Tuesday, September 2, 2008

Crawling Lennoxico with the Pleasure Palate

Birds afire at Lennox Pollo

Lengua ranchera at Don Rogelio's

Aguachile Sinaloa style, Mariscos Chente

Camarones a la pimienta at Mariscos Chente

Trocitos en salsa roja and mole verde at Angelica's Restaurant, Lennox,CA

On Labor Day I was fortunate enough to spend the afternoon and early evening with Abby's Pleasure Palate for a restaurant crawl through the city of Lennox, a place I have affectionately called Lennoxico for it's strong Mexican-American and Central-American presence. We made it to four restaurants for a feast of regional Mexican food with a Mexican-American cuisine thrown in as well. Pleasure Palate always brings out a fantastic group of diners and epicurean adventurers, and last night was no exception.Nine of us met up to embark on a tour of an under the radar restaurant mecca full of surprizes.

Lennox Pollo

Our first mission was to hit Lennox Pollo to sample the rottiserie chicken specialty from Mexico. As a PP member pointed out, Lennox Pollo is pretty easy to spot with its mural of floating rotisserie chickens painted on its bright yellow exterior wall.Inside, the hard working duo of Tonio and Angel prepped, ran the rotisserie monitoring with vigilance, and handled the business of pollo commerce. Lennox is not accustomed to outsiders, people in line asked us what we were doing taking pictures.When I asked Angel if it was OK to shoot he referred me to Tonio, with incredulity. They didn't know why we wanted pictures and couldn't think of a good enough reason why not, so they acquiesced. When told of the huge internet stardom (yeah, right) forthcoming they smiled and let us have the run of the place.

Lennox Pollo's sabor comes from the state of Guerrero in Mexico. We got the special for $9.99, two whole birds with tortillas and salsa. You can also purchase sides of rice, beans, or macaroni salad from this little homey shack of chicken paradise.There's just enough room in the place for the line of clients, and you may sweat from the heat of the rotisseries.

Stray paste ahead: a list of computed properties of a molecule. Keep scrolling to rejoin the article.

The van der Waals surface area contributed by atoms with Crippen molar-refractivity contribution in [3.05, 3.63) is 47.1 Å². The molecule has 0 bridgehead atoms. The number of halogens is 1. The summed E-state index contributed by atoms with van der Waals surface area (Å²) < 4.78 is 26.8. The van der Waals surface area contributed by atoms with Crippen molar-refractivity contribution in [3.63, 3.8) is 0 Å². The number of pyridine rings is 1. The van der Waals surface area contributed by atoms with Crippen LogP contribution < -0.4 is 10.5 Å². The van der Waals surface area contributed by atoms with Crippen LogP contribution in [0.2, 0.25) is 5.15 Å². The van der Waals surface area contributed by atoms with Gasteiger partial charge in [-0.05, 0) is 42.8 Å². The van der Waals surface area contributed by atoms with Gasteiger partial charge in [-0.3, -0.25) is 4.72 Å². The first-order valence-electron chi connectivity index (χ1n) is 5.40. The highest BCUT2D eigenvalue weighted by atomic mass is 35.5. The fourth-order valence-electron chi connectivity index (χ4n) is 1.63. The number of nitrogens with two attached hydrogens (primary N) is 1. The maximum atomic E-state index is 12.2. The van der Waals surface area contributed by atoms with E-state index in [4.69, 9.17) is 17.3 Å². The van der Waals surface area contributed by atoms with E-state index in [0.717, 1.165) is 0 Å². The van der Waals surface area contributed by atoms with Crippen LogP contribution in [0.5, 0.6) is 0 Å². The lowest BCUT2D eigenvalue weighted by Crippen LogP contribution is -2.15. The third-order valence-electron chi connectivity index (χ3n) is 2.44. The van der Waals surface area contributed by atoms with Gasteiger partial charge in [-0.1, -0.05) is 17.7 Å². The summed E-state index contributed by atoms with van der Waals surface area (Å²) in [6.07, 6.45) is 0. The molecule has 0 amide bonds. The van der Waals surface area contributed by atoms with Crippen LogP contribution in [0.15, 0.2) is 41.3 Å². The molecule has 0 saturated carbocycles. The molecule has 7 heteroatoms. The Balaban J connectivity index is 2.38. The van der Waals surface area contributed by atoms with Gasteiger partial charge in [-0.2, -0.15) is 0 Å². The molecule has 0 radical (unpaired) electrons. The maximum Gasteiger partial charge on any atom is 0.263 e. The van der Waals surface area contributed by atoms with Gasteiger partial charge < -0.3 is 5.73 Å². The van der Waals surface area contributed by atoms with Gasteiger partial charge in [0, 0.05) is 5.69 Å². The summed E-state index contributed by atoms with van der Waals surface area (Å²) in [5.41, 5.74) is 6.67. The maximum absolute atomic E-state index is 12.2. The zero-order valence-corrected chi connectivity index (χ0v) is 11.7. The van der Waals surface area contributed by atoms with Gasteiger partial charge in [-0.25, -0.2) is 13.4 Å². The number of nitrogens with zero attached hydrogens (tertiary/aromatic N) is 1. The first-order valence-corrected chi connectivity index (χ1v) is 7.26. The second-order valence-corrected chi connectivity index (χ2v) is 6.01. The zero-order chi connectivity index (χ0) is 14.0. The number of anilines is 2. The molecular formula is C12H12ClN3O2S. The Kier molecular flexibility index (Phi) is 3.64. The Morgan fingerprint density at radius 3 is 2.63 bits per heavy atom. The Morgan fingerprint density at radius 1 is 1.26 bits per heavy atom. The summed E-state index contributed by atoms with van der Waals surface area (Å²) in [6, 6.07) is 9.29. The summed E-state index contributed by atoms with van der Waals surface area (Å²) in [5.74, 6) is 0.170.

Don Rogelio's was kind enough to let us eat the chicken in their outdoor dining area while we awaited our Tex-Mex feast, so we were off. The flavor of the tender birds was transendant, and as good or better than my best pollos rostizados experiences in Mexico.No salsa or tortillas needed, but you can't argue with such a delectable tradition.

Don Rogelio's

For our Tex-Mex tasting, the accomodating staff at Don Rogelio's brought us their best offerings. Cocido, lengua, barbacoa, carnitas in mole, and chile verde.Rice, beans, homemade tortillas, and some real homemade guacamole joined the cast of delicious entrees. I was already an enthusiast of DR's cocido, so no surprize that I love it; my other favorites were the lengua and the chile verde. Tex-Mex cuisine is all about the sauces. The lengua was cooked in a ranchera sauce, so tender it could be cut with a fork and the sauce was superb. The chile verde resonated with the natural flavors of tomatillo and braised then stewed pork, no canned green chile sauce here. I enjoyed everything else except for the carnitas in mole, which just didn't work. The barbacoa had a mild sweetness that while simplistic, was enjoyable. All that with a little Tex-Mex hospitality thrown in.It was not a bad start to our crawl.

Mariscos Chente